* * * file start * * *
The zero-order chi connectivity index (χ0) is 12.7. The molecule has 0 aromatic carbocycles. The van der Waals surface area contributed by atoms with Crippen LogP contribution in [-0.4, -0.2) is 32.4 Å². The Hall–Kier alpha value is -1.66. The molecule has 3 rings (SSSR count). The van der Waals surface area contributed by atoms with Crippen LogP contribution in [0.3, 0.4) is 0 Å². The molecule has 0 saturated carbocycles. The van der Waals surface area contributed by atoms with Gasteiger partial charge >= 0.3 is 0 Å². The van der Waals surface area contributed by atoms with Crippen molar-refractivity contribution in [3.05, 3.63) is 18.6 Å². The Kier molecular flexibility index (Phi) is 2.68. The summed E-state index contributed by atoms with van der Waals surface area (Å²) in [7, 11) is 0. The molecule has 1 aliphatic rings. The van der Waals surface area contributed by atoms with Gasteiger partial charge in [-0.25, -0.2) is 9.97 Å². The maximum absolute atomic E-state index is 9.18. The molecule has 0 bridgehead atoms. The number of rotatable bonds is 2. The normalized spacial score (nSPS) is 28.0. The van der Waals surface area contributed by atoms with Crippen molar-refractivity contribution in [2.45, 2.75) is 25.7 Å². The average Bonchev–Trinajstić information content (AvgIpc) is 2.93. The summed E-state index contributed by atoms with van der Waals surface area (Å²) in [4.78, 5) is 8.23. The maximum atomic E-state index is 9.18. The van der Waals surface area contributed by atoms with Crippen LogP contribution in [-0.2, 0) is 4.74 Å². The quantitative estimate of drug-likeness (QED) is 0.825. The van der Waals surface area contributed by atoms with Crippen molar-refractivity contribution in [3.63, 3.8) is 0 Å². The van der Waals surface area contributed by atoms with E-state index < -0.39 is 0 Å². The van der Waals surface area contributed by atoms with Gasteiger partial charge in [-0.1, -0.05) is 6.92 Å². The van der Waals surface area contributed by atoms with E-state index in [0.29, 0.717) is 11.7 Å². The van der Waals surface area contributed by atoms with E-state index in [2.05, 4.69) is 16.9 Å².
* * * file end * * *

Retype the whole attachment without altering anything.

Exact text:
The zero-order chi connectivity index (χ0) is 12.7. The molecule has 0 aromatic carbocycles. The van der Waals surface area contributed by atoms with Crippen LogP contribution in [-0.4, -0.2) is 32.4 Å². The Hall–Kier alpha value is -1.66. The molecule has 3 rings (SSSR count). The van der Waals surface area contributed by atoms with Crippen LogP contribution in [0.3, 0.4) is 0 Å². The molecule has 0 saturated carbocycles. The van der Waals surface area contributed by atoms with Gasteiger partial charge >= 0.3 is 0 Å². The van der Waals surface area contributed by atoms with Crippen molar-refractivity contribution in [3.05, 3.63) is 18.6 Å². The Kier molecular flexibility index (Phi) is 2.68. The summed E-state index contributed by atoms with van der Waals surface area (Å²) in [7, 11) is 0. The molecule has 1 aliphatic rings. The van der Waals surface area contributed by atoms with Gasteiger partial charge in [-0.25, -0.2) is 9.97 Å². The maximum absolute atomic E-state index is 9.18. The molecule has 0 bridgehead atoms. The number of rotatable bonds is 2. The normalized spacial score (nSPS) is 28.0. The van der Waals surface area contributed by atoms with Crippen molar-refractivity contribution in [2.45, 2.75) is 25.7 Å². The average Bonchev–Trinajstić information content (AvgIpc) is 2.93. The summed E-state index contributed by atoms with van der Waals surface area (Å²) in [4.78, 5) is 8.23. The maximum atomic E-state index is 9.18. The van der Waals surface area contributed by atoms with Crippen LogP contribution in [-0.2, 0) is 4.74 Å². The quantitative estimate of drug-likeness (QED) is 0.825. The van der Waals surface area contributed by atoms with Crippen molar-refractivity contribution in [3.63, 3.8) is 0 Å². The van der Waals surface area contributed by atoms with E-state index < -0.39 is 0 Å². The van der Waals surface area contributed by atoms with Gasteiger partial charge in [-0.1, -0.05) is 6.92 Å². The van der Waals surface area contributed by atoms with E-state index in [0.29, 0.717) is 11.7 Å². The van der Waals surface area contributed by atoms with E-state index in [2.05, 4.69) is 16.9 Å².